International Organization through Law? The League of Nations and International Law, 1919-1939
- Start: Nov 29, 2021 09:30 AM (Local Time Germany)
- End: Nov 30, 2021 05:30 PM
- Conveners: Stefan Vogenauer, Morten Rasmussen (Saxo Institute, University of Copenhagen)
- Location: video conference
- Room: For further information, please contact Morten Rasmussen, email@example.com
Among legal scholars it has long been recognised that the League of Nations system, including the International Labour Organisation and the Permanent Court of International Justice, laid the foundations on which post-1945 international cooperation and international law was based. However, the political fiasco of the League in addressing interwar security dilemmas, and the collapsing world order in the 1930s that led to the Second World War, has until recently meant that neither legal scholars nor historians have systematically studied the legal history of the League of Nations system. This is still the case despite a renewed interest in the League and other interwar international organisations in historical scholarship on the one hand and the emergence of a rich intellectual history of international law in the interwar period authored by legal scholars on the other. While these separate fields of scholarship have highlighted the rich variety in international legal thinking and the lasting impact of the first international organisations on the contemporary international order, they have overlooked how organising the international was fundamentally intertwined with the development of international law. This conference will address this lacuna by focusing on the bureaucrats, delegates, associations and many other actors involved in producing and shaping international law and legal techniques while developing the League of Nations system. As the first conference to systematically discuss archive-based legal history of the League of Nations system, it challenges the current disciplinary division by innovatively examining from a bottom-up perspective how these individuals – as proponents of key institutions, networks and states – appropriated international law for the realisation of their national and international agendas, while in turn finding these agendas significantly influenced and even restricted by the emerging system of international law.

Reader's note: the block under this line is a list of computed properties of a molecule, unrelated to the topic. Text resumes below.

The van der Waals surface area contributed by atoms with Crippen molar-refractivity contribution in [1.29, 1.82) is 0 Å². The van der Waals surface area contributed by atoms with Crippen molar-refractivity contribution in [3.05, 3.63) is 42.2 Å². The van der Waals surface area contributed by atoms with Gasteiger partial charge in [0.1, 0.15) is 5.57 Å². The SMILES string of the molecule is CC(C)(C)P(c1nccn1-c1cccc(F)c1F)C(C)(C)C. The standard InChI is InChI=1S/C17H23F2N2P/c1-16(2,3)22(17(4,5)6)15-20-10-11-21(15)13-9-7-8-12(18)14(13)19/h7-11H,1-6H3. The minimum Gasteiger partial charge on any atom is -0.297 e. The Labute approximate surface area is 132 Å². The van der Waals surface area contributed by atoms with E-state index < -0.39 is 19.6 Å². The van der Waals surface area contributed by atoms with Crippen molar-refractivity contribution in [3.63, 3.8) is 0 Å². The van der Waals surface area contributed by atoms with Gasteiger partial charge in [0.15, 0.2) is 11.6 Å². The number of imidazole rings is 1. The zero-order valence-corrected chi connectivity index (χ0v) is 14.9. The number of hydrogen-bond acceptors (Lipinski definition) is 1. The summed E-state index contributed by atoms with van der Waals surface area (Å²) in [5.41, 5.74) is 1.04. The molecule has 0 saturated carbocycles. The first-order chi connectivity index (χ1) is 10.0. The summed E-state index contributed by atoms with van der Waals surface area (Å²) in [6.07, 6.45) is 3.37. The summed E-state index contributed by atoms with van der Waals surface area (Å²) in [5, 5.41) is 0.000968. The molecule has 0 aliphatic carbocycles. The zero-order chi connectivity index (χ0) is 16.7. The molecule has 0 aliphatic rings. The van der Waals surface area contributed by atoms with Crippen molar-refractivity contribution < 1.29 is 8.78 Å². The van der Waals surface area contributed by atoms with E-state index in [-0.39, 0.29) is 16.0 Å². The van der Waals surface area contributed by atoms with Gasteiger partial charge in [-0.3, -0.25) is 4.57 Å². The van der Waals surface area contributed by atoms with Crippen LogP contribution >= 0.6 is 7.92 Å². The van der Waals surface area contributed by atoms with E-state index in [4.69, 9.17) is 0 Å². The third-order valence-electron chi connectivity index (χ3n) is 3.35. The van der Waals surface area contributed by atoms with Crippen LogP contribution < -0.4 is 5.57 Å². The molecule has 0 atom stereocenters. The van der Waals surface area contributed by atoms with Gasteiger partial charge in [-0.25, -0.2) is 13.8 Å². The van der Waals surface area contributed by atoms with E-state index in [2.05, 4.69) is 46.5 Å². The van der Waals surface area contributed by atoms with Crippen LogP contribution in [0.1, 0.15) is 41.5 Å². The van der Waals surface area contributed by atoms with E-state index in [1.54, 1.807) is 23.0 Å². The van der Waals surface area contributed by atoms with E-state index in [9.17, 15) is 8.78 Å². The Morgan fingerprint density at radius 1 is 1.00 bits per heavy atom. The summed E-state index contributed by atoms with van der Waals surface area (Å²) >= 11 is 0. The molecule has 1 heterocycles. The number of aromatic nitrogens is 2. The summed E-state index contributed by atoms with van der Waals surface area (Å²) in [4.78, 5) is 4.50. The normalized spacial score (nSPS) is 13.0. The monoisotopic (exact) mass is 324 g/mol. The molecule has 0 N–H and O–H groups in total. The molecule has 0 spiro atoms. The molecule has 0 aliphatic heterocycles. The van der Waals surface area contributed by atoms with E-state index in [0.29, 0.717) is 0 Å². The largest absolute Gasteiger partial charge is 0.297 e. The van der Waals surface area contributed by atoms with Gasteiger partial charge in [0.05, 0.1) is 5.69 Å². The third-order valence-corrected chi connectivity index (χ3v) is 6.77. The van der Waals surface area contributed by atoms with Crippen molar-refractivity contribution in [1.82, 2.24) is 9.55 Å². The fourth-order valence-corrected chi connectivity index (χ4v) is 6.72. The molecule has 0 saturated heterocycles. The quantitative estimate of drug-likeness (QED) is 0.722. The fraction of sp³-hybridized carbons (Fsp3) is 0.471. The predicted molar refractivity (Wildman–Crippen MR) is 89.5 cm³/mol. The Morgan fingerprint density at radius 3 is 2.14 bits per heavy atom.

The conference will be held at the Max Planck Institute for Legal History and Legal Theory, Frankfurt am Main, Germany. Due to the SARS-CoV-2 pandemic, the conference will take place as a video conference. Participation will be free of charge and those interested should please send an informal message to mortenra@.... Further information as to the platform will follow in due course.